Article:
From democracy to hyperdemocracy.

Author:Gairdner, William D.
 
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Some years ago I began to notice that, during question periods following public speeches, otherwise rational human beings who were clearly arguing for opposing points of view were increasingly inclined to cite "democracy" in defence of their positions. This was disturbing because it was obvious that this venerable word was only being introduced to shut off debate prematurely. The clear intention was to make it impossible for opponents to reject a claim without also rejecting democracy--a grievous heresy nowadays.

So there it was. Before my very eyes "democracy" was becoming a word of ill-repute--a term picked up and used vigorously for the advantages of the moment, then dropped without further consideration. I soon began to wonder how this cheapening of the word might be linked to the cheapening of the underlying concept, and how this in turn might be connected to another question--namely, why do we Westerners, who have historically celebrated a self-reliant individualism within our local communities and just as defiantly deplored state collectivism, now celebrate both of these things in a new and paradoxical form of democracy that someone has aptly described as "libertarian socialism"? This is a very recent conception of democracy, barely a half century old, under which individuals have come to believe that they have all the rights and states have all the duties.

What has struck this writer is that, despite its inherent contradictions, this arguably anti-democratic form has not only become widely accepted as normal, but the radicals who have worked so hard to bring this acceptance about did so in something best described as the "language of democracy." This language has four key terms: "freedom," "equality," "rights," and "choice"--which become insidious whenever they are emptied of all traditional content and limitation. (1) Once pried loose from their history, so to speak, these four words easily become serviceable for political radicals who use them to form a kind of camouflage or code that must be deciphered carefully before we have any hope of under-standing what is being attempted, as distinct from what is being expressed.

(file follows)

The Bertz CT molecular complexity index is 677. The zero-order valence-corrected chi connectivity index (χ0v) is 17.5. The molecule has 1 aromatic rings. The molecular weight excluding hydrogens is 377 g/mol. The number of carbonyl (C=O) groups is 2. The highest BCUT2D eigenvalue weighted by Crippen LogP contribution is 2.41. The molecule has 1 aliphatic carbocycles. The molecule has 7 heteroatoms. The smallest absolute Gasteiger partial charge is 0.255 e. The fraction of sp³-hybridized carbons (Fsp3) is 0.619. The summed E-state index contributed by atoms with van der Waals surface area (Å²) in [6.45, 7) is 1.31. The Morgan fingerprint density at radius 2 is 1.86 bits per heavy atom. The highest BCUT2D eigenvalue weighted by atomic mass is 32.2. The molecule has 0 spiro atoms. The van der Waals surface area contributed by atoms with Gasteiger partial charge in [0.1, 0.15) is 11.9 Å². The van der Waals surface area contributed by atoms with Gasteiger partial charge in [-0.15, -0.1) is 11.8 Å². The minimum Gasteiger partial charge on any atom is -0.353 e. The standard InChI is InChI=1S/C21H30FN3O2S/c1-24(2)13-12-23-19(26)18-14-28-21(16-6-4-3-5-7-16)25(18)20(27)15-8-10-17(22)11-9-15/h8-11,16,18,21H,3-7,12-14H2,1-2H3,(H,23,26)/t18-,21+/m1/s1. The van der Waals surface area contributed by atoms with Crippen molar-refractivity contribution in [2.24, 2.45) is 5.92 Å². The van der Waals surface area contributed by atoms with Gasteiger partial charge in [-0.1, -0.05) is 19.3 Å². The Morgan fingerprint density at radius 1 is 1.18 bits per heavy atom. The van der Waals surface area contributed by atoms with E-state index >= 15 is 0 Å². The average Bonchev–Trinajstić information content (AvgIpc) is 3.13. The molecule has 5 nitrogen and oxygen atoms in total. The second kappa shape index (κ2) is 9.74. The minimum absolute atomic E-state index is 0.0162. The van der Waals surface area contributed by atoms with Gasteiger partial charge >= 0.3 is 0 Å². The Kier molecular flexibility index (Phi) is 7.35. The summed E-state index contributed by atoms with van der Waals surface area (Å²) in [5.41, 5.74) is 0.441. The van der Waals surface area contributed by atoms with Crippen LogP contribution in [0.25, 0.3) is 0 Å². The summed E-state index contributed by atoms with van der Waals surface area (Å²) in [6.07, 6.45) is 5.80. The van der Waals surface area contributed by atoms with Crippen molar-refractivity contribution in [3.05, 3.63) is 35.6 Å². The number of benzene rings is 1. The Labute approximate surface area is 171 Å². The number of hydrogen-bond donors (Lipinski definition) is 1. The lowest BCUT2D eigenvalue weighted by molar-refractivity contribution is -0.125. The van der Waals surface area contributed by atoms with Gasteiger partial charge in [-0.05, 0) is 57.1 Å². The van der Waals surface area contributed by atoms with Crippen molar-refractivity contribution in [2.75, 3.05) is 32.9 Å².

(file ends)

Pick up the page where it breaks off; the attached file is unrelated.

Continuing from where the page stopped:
The contradictions inherent in the term "libertarian socialism" alone tell us that we are living vulnerably in an intellectually confused time, for a people undisturbed by the manifest incoherence of its own political philosophy is obviously ripe for manipulation. For example, it no longer makes sense to use the terms "democracy" and "freedom" interchangeably, as we have always done. When people felt strong in their communities, were more fiercely independent, and even longed to be free of overbearing government, the two words seemed the same because people thought it natural to use the former to acquire and defend the latter. But the words are used quite differently now. Although ostensibly a free people, we tend to use the word "democracy" for the opposite reason: to demand increased government services, security, and regulation as a right. But this ultimately turns democracy against freedom because every tax, service, and regulation constitutes some kind of limit on our personal action and responsibility. For this reason it is time to separate the terms and determine their true nature.